Trash Talk – They Do What With My Green Waste?
By Gary Hedden, Margie Suozzo and Joe Eyre.
Ever wonder what happens to the yard waste, clippings and food scraps that you put into your green organics tote?
Carl Mennie, Republic Services, and Margie Suozzo, acting director GreenTown Los Altos, discuss the composting process. Photo: Gary Hedden.
If you live in Los Altos, it heads to Newby Island in Milpitas. Republic Services has a 16 acre site adjacent to the Newby Island landfill dedicated to turning green waste into compost. Carl Mennie, Recyling and Composting Manager, explained it all as he led a tour organized by Teresa Montgomery of Mission Trail Waste System for several GreenTown Los Altos volunteers, Los Altos Environmental Commissioners; Joe Eyre, Steve Anderson and Zahra Ardehali, and City of Los Altos staff Jim Gustafson and Gil Fletcher.
It all starts with truck after truck bringing in the loads, 800 tons a day on average. Eight different haulers from Santa Clara, Alameda and Contra Costa counties bring their greenwaste to the Newby Island Composting Facility, including Mission Trail, carrying organic waste from Los Altos. (GreenWaste Recovery, which serves Los Altos Hills, delivers its organics to Z-Best, a Zanker company, located in Gilroy where a similar process takes place).
Freshly pulverized green waste shot out of the grinder. Photo: Joe Eyre.
After the loads are dropped, the material goes through a grinder. This huge metal beast pulverizes the waste into small shredded bits which are then laid out in long rows aimed in the direction of the prevailing wind, hence called “windrows”. These rows are big – 8 feet tall x 20 feet wide. The combination of moist organic waste and naturally occurring micro-organisms starts the process. No starter or other additives are necessary. Temperatures in the windrows of at least 131 degrees are needed to destroy pathogens. Republic Services typically sees temperatures of 145 degrees within the first day that the material is windrowed, which promotes healthy and rapid decompostion.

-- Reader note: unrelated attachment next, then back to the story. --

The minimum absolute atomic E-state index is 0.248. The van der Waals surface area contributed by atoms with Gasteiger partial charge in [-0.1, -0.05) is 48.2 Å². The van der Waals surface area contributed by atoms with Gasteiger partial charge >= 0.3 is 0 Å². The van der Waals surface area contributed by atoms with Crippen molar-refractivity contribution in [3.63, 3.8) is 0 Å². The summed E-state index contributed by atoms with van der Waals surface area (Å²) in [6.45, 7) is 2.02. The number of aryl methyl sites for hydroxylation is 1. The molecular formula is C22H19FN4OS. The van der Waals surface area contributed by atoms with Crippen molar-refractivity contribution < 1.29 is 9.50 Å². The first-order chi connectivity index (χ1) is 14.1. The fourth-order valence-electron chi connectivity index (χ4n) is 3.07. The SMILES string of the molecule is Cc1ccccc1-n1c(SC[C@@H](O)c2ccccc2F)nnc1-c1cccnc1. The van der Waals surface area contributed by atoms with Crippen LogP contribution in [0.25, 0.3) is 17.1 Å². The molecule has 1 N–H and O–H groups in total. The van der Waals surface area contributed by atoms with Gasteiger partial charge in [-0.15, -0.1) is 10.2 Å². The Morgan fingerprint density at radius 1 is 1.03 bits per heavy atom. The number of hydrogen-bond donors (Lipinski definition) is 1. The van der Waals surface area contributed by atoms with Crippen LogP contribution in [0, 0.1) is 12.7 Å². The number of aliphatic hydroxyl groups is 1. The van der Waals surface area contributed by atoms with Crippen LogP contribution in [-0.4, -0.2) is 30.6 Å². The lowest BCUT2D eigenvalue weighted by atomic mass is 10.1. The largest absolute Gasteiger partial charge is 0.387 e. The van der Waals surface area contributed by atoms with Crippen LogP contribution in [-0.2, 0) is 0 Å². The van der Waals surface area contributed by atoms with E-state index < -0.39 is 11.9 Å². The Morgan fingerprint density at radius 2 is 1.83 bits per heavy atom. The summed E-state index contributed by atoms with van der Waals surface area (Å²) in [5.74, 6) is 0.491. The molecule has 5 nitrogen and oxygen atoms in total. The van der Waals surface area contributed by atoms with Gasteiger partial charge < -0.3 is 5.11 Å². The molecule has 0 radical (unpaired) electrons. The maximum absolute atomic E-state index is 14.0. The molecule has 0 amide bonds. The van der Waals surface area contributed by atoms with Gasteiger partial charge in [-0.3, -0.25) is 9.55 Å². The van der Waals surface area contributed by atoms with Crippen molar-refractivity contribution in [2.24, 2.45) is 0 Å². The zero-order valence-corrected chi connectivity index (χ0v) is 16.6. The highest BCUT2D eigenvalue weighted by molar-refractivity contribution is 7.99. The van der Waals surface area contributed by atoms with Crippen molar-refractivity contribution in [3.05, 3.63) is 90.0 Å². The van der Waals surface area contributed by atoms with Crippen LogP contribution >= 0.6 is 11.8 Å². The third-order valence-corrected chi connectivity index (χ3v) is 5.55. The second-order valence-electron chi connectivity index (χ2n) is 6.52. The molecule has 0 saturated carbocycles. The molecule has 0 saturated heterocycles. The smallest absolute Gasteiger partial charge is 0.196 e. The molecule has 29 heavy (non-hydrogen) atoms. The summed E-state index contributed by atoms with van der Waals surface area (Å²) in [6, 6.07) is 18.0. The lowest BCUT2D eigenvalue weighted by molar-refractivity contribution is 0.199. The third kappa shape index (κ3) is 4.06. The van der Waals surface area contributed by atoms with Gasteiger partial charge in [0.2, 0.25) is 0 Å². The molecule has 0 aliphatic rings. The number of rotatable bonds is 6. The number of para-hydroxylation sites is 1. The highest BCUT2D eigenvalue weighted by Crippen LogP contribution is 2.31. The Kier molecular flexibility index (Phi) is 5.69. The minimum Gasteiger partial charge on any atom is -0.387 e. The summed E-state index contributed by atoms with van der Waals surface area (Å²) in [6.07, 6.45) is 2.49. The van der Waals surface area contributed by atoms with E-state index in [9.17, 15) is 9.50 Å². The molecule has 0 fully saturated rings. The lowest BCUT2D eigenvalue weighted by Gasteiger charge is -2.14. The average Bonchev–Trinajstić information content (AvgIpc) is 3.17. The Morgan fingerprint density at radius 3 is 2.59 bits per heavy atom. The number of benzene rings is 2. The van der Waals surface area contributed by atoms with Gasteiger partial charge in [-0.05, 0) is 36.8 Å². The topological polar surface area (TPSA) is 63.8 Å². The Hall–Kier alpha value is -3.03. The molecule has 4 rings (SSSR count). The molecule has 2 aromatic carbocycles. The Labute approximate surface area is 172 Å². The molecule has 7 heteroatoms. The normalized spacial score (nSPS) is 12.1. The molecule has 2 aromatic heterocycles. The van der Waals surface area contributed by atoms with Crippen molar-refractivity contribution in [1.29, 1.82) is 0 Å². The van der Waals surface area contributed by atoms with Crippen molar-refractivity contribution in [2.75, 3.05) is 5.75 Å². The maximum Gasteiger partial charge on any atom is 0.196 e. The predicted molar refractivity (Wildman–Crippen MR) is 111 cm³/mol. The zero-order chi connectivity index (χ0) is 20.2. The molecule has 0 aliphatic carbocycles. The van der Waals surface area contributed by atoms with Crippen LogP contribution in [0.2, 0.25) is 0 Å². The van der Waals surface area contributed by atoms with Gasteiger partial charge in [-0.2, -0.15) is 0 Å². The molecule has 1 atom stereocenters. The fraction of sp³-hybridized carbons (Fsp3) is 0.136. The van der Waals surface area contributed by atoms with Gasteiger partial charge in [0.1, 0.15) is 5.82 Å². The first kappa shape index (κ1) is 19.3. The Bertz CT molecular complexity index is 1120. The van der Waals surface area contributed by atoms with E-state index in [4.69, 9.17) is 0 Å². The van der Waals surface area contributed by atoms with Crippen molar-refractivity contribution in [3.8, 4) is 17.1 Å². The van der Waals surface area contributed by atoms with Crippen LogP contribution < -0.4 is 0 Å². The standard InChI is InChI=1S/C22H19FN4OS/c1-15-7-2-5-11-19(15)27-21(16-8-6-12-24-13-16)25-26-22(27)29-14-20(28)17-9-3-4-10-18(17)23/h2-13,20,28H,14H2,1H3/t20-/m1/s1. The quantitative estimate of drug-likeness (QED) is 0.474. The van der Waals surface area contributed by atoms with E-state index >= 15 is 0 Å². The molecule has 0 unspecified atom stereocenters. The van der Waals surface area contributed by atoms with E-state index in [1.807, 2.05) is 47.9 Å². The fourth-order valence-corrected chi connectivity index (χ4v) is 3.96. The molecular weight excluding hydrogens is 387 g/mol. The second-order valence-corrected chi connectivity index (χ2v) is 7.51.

Compost lined up in long windrows undergoing the 3 month process. Photo: Joe Eyre.
The windrows are turned every three days for the first 15 days and then every week to ensure complete conversion. After 85 days the decomposition process is complete and the finished compost is screened several times to finer degrees. At each point, air blowers remove plastic scraps and the big organic pieces are sent back through the entire composting process. The final screening takes place in a rolling machine called a trommel that further screens the material to 3/8 or 1/4 inch. The resulting product is sold primarily to wholesalers who package it, bag it and resell it in retail outlets, such as Lowe’s. It meets the Organic Materials Review Institute (OMRI) standards and is OMRI-Listed for use in organic gardening or agriculture.
Final impressions. It is really great to see all this waste broken down and reused in a productive, healthy product. By the way, we saw the trash coming in from Los Altos and it looked clean. Much less plastic than the loads from other cities. Way to go Los Altos!